More than 2 million Americans have received a booster dose of a Covid-19 vaccine, according to data released Friday by the U.S. Centers for Disease Control and Prevention.

Pfizer was strongly pushed back on Friday after saying it had data showing immunity wanes about six months after people were fully vaccinated with two doses, and adding that a third dose at six to eight months restores that immunity.

Dr Phil Krause, deputy director of the FDA’s Office of Vaccine Research and Review, noted that Pfizer was using data that had not been reviewed by experts.

Three reports released on Wednesday supporting the argument that people might need a booster dose of Pfizer’s Covid-19 vaccine over time were among the data discussed by FDA vaccine advisers.
The meeting, broadcast online, began Friday morning.
Four days earlier, a group of international vaccine experts, including some from the FDA and the World Health Organization, wrote in the Lancet that current evidence does not appear to support the need for booster vaccines in the mainstream at the moment.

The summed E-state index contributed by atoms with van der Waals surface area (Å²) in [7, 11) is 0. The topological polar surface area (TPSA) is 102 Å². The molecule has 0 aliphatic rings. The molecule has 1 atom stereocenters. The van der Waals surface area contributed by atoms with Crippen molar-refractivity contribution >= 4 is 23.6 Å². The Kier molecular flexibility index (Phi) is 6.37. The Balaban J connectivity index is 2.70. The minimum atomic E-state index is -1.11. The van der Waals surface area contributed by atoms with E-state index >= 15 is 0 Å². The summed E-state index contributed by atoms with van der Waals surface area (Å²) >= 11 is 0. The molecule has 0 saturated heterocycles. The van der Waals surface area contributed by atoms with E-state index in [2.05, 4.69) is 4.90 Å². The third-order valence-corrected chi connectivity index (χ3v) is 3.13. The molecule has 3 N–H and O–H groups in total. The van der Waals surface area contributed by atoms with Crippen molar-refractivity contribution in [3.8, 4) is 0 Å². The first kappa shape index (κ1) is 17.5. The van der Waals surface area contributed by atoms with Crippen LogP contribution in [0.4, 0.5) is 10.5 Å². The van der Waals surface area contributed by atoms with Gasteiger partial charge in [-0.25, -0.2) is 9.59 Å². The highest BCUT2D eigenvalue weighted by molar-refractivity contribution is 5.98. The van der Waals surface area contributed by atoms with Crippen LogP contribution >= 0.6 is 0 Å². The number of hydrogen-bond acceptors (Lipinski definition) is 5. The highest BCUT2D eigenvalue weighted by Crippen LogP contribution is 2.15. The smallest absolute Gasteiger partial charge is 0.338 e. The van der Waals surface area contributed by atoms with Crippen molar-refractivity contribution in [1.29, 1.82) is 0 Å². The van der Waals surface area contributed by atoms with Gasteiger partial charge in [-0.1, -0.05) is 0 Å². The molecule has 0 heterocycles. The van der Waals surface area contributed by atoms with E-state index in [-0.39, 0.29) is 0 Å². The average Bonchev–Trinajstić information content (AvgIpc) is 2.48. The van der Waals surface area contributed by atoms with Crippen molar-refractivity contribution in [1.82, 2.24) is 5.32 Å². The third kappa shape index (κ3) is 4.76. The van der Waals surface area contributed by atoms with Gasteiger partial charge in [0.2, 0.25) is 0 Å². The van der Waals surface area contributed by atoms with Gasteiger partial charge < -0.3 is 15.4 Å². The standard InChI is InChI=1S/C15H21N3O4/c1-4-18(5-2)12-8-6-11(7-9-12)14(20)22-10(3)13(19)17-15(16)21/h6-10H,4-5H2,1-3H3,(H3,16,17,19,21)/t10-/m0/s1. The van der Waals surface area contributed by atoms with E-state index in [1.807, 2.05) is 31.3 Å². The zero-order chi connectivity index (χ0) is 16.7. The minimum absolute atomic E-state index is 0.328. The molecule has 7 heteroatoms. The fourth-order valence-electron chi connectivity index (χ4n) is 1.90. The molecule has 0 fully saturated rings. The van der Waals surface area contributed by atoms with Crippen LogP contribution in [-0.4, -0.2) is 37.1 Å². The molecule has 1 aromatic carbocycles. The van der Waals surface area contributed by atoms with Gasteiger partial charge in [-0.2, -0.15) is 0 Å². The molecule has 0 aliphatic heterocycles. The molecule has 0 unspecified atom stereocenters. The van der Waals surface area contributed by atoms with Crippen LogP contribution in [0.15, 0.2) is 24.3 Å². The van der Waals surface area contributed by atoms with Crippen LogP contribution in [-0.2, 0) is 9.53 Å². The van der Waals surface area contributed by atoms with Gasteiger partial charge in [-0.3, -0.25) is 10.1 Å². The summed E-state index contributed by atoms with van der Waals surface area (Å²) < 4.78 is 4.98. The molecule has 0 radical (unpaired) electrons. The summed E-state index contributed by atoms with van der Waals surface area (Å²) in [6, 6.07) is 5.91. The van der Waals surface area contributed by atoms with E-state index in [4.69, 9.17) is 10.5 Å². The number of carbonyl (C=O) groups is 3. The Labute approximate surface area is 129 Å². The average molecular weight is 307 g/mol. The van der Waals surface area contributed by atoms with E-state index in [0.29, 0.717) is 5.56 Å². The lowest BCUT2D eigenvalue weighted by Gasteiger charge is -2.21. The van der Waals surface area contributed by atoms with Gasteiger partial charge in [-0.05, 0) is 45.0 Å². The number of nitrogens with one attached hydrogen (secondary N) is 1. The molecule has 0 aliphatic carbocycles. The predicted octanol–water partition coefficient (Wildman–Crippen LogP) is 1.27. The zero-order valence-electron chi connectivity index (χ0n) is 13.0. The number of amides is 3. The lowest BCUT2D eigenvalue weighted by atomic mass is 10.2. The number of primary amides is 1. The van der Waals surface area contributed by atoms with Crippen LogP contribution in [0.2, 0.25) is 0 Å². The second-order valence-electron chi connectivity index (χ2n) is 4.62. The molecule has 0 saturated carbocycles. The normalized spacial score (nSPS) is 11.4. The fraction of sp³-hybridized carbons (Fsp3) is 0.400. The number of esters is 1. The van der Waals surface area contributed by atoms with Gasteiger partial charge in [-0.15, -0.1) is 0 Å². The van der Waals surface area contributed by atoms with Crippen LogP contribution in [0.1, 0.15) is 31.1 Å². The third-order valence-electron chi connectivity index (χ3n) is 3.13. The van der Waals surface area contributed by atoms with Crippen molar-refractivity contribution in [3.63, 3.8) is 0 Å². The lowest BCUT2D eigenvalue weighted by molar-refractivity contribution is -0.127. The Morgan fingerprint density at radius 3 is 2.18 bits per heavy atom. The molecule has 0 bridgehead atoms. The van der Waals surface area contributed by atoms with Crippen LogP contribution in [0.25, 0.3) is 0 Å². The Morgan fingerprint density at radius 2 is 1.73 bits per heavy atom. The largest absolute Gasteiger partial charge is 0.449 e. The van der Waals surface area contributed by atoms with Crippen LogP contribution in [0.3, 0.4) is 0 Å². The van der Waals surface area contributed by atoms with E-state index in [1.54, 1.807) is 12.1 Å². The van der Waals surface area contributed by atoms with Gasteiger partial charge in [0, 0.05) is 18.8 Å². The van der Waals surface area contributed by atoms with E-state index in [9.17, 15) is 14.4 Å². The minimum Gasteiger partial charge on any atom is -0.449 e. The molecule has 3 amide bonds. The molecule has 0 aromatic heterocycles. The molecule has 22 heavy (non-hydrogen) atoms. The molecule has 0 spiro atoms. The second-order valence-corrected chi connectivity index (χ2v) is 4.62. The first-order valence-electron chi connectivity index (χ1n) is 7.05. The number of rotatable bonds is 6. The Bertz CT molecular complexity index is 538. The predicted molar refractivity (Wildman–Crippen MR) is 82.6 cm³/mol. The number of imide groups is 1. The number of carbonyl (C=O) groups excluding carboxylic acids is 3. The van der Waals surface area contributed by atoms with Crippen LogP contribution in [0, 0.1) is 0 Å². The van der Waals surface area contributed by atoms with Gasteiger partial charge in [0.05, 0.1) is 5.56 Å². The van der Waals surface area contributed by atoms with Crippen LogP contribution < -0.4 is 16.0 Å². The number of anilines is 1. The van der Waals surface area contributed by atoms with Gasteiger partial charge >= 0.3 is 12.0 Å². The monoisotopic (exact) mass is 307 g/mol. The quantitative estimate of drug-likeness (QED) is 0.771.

The proportion of the population that is fully vaccinated – now at around 54.4% of the total population – is still far lower than where experts said it needs to slow or stop the spread, and cases are on the rise.

Disparity in the Covid-19 pandemic

The pandemic has affected different populations differently, and people of color bear a heavy burden, new research shows.